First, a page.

I learned about negotiating shipping contracts, and bookkeeping, and hiring ad agencies, and all sorts of things.
And I was getting paid pretty well — with pretty minimal risk — to do so.
This made it an ideal learning environment to discover what it takes to run one of these businesses.
The one thing I never got direct experience on was what it takes to go from ZERO to $1 million. That’s something that you’ll only ever really learn on your own. But in terms of running a successful business, and all the aspects of that, I got a world-class, in-the-trenches education from getting a job for a few years.
Most aspiring copywriters will never do this. They want “the writer’s life” too much. But if you want more than “the writer’s life” — if you want to build a business — you should actively pursue getting a job (for a while) in the industry where you want to build your business.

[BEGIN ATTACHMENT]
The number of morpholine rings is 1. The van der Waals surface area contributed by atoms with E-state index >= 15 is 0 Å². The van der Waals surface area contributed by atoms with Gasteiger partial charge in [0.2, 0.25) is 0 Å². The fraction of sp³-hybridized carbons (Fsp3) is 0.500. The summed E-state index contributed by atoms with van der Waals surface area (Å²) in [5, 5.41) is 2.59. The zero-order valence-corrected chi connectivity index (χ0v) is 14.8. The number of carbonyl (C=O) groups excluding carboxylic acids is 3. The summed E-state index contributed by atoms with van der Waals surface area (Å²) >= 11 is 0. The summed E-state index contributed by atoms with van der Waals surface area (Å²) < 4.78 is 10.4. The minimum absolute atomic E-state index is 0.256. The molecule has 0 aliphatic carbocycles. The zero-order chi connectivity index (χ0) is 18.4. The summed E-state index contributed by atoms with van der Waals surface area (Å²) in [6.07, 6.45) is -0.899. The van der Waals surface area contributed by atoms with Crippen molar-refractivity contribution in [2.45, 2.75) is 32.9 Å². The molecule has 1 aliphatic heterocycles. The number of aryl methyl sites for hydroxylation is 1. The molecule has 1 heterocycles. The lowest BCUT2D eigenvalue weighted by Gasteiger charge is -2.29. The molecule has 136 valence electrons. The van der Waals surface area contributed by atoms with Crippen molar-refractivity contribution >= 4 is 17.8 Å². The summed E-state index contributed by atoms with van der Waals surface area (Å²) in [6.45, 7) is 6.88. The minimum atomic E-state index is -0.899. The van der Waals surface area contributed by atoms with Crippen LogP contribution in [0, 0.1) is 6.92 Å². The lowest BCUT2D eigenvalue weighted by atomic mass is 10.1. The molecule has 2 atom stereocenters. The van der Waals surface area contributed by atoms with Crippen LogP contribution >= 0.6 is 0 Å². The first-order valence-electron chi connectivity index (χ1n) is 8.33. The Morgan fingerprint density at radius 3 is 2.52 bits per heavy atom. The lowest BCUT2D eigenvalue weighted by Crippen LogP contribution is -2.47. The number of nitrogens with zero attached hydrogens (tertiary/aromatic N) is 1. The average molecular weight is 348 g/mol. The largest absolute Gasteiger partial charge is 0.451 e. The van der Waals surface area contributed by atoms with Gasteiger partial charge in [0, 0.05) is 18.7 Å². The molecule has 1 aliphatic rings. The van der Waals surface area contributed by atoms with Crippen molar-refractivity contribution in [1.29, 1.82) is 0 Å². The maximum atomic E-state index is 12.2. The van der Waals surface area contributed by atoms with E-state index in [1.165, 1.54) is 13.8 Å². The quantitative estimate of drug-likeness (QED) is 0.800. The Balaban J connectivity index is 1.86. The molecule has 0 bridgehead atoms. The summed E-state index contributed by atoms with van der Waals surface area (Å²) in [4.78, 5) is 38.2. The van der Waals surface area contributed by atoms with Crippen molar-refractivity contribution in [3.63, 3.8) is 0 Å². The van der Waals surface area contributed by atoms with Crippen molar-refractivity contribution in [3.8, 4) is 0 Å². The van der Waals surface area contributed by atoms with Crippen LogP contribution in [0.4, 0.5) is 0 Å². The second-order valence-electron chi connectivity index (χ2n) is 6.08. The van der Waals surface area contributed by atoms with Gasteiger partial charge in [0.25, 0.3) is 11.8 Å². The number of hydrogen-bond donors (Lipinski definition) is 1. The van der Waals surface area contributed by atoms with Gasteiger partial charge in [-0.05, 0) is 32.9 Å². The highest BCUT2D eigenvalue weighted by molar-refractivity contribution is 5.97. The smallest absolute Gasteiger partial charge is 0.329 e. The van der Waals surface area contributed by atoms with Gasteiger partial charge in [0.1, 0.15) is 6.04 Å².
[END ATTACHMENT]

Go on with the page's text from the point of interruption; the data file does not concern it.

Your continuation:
Get inside. See the gears turn. Preferably in a fast-growing, but still small business in the space.
It will teach you way more, faster, than anything else.
Also, a lot of financial publishers are formed as offshoots of other publishers…
This is a little-known secret of the industry. Most of the big names in financial publishing today formed as small, independent divisions of other financial publishers.
Being inside the bigger company is the best way to get this started. Yes, you’ll give up a stake to the parent company. But often you’ll get a ton back in terms of resources and operational help — plus, often, the all-important first wave of customers that takes your business from zero to full-operational.
For HUGE insight into this entire process — from an investment publishing industry insider — I can’t recommend Mark Ford/Michael Masterson’s book Ready, Fire, Aim highly enough.
Yours for bigger breakthroughs,
Editor, Breakthrough Marketing Secrets